The position of the front wheel is already determined by the frame support. The wire spokes used in the bike rims are not designed for lateral loads during fast cornering. It was necessary to incorporate negative camber into the front suspension. Part of this cam was achieved by the original front suspension setup. John designed the front suspension to be “double wishbone isometric rather than parallel,” allowing for a more “dynamic” negative camber. When the car tilts in a corner, the extra load on the outer wheel creates an extra 3° of negative camber. The A-arms are identical at the top and bottom, so they are easy to fabricate with a welding machine. The A-arm mounting brackets are made from 6″ x 2″ square tube The original mounting points were adjustable. The original mounting points were adjustable. I decided on the angle of the roller and welded the mounting bracket to that angle. Fine tuning the wheels and camera can be done by turning and unwinding the hinges. You can also use the A-arm mounting bracket to make a shock absorber mounting bracket, which can then be welded on. This bracket is designed to fit the 700 lb mountain bike “coil-over shock” shock absorber selected for this suspension system. The steel hub support plate and A-arm mounting hinges were fabricated, and their installation confirmed the suspension geometry. Shock absorber mounting brackets can also be fabricated and welded. This bracket is designed to fit the 700lb mountain bike coilovers selected for this suspension system. A steel hub support plate and A-arm mounting hinges were fabricated to verify suspension geometry. Shock absorber mounting brackets can also be fabricated and welded. This bracket is designed to fit the 700 lb mountain bike coilovers selected for this suspension system. A steel hub support plate and A-arm mounting pivots were fabricated and their installation confirmed the suspension geometry.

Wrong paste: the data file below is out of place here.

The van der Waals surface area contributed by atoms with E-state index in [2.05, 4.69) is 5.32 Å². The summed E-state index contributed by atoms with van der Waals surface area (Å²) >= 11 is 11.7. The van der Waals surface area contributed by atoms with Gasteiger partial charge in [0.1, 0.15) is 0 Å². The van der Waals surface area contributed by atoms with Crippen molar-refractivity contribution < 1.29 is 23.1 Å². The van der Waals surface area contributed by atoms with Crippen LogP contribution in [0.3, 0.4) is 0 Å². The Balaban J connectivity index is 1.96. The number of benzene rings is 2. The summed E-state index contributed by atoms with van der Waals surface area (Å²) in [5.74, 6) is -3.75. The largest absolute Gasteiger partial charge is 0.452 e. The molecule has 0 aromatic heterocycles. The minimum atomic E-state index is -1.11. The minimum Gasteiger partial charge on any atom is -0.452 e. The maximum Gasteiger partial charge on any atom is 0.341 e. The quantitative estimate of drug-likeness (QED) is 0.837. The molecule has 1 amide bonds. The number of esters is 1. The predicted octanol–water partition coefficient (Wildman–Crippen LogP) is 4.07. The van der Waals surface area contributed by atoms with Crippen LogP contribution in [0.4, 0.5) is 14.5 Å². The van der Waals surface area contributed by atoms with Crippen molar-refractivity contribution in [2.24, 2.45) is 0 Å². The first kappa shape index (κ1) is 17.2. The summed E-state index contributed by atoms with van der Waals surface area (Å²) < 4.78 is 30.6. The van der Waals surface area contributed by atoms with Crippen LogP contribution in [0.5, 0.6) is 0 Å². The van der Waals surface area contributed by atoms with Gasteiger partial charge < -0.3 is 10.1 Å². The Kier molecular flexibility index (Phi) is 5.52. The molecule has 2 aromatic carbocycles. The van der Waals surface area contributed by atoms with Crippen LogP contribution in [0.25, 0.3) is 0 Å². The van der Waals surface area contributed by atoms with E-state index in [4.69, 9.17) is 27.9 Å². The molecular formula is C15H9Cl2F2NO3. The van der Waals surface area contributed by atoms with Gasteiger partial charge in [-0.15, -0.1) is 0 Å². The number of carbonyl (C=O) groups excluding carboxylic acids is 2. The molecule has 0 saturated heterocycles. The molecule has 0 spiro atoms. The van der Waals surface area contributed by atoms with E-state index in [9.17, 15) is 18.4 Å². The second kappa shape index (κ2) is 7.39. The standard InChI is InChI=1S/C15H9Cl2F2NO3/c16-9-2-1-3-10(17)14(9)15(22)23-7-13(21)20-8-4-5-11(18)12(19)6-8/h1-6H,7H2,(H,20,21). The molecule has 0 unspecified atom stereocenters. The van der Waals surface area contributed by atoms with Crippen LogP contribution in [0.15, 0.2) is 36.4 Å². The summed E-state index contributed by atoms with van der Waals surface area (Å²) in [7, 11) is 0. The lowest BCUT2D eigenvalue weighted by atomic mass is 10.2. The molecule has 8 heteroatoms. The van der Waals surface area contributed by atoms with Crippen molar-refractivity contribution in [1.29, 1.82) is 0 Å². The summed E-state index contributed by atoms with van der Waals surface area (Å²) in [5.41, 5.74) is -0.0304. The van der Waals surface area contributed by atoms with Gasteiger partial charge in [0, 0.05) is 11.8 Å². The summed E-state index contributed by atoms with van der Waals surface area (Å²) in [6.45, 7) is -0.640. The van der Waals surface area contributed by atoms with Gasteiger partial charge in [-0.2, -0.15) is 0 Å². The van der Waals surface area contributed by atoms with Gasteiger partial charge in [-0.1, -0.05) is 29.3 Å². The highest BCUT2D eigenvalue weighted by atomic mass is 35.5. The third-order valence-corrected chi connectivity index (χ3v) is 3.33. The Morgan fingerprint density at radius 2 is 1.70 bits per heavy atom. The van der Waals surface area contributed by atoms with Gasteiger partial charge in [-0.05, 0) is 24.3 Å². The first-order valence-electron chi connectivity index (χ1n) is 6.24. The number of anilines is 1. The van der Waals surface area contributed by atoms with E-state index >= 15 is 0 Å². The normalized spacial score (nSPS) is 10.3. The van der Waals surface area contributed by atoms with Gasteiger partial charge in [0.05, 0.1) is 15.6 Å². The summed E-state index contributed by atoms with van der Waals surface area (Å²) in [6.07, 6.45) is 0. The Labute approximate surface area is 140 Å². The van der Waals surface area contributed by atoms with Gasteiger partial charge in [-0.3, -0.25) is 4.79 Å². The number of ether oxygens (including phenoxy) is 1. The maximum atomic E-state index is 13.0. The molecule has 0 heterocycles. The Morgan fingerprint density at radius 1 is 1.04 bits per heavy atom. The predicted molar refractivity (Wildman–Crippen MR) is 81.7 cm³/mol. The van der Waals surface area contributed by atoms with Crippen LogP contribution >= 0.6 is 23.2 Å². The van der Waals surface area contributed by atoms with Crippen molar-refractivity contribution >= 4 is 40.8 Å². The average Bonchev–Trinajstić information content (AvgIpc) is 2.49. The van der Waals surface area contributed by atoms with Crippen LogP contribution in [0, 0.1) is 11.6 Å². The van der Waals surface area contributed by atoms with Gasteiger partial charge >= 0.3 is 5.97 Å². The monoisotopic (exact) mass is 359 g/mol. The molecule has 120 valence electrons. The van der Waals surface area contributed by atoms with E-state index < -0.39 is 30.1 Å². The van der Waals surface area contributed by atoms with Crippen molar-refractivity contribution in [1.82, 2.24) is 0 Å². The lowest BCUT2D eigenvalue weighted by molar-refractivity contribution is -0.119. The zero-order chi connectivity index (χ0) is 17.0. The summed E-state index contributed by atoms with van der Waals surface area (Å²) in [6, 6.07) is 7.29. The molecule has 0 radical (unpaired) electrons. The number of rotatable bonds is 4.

The steering column bracket, steering column pivot point, connecting rod and rods have been machined and welded in place. The initial position of the battery is shown in this diagram. The battery was then moved to an area behind the driver’s seat to relocate the CT. The steering column was deliberately left long until the driver’s seat ergonomics were established.